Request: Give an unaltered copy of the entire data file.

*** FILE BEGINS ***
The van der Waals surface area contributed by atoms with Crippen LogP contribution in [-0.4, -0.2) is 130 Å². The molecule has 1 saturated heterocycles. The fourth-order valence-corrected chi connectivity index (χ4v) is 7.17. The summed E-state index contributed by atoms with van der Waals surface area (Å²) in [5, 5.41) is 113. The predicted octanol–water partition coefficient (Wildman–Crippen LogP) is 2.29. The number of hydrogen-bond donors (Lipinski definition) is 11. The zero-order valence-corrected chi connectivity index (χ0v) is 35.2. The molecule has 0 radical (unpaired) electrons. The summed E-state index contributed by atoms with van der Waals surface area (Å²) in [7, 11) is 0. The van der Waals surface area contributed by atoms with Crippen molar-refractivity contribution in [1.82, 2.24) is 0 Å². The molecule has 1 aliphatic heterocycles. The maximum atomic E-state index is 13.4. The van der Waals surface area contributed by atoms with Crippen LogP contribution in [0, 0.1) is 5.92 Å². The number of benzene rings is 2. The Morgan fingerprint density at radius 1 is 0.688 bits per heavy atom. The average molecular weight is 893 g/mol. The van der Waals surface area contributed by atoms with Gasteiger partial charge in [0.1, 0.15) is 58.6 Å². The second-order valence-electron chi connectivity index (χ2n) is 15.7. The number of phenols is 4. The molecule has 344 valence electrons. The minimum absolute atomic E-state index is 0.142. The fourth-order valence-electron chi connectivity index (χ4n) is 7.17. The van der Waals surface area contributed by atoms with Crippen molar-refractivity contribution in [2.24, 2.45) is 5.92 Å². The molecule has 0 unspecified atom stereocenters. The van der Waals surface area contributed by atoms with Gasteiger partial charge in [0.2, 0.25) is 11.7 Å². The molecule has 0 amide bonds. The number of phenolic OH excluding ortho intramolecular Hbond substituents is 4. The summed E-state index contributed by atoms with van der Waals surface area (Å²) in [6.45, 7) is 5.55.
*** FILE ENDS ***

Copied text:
The van der Waals surface area contributed by atoms with Crippen LogP contribution in [-0.4, -0.2) is 130 Å². The molecule has 1 saturated heterocycles. The fourth-order valence-corrected chi connectivity index (χ4v) is 7.17. The summed E-state index contributed by atoms with van der Waals surface area (Å²) in [5, 5.41) is 113. The predicted octanol–water partition coefficient (Wildman–Crippen LogP) is 2.29. The number of hydrogen-bond donors (Lipinski definition) is 11. The zero-order valence-corrected chi connectivity index (χ0v) is 35.2. The molecule has 0 radical (unpaired) electrons. The summed E-state index contributed by atoms with van der Waals surface area (Å²) in [7, 11) is 0. The van der Waals surface area contributed by atoms with Crippen molar-refractivity contribution in [1.82, 2.24) is 0 Å². The molecule has 1 aliphatic heterocycles. The maximum atomic E-state index is 13.4. The van der Waals surface area contributed by atoms with Crippen LogP contribution in [0, 0.1) is 5.92 Å². The number of benzene rings is 2. The Morgan fingerprint density at radius 1 is 0.688 bits per heavy atom. The average molecular weight is 893 g/mol. The van der Waals surface area contributed by atoms with Gasteiger partial charge in [0.1, 0.15) is 58.6 Å². The second-order valence-electron chi connectivity index (χ2n) is 15.7. The number of phenols is 4. The molecule has 344 valence electrons. The minimum absolute atomic E-state index is 0.142. The fourth-order valence-electron chi connectivity index (χ4n) is 7.17. The van der Waals surface area contributed by atoms with Crippen molar-refractivity contribution in [2.24, 2.45) is 5.92 Å². The molecule has 0 unspecified atom stereocenters. The van der Waals surface area contributed by atoms with Gasteiger partial charge in [0.2, 0.25) is 11.7 Å². The molecule has 0 amide bonds. The number of phenolic OH excluding ortho intramolecular Hbond substituents is 4. The summed E-state index contributed by atoms with van der Waals surface area (Å²) in [6.45, 7) is 5.55.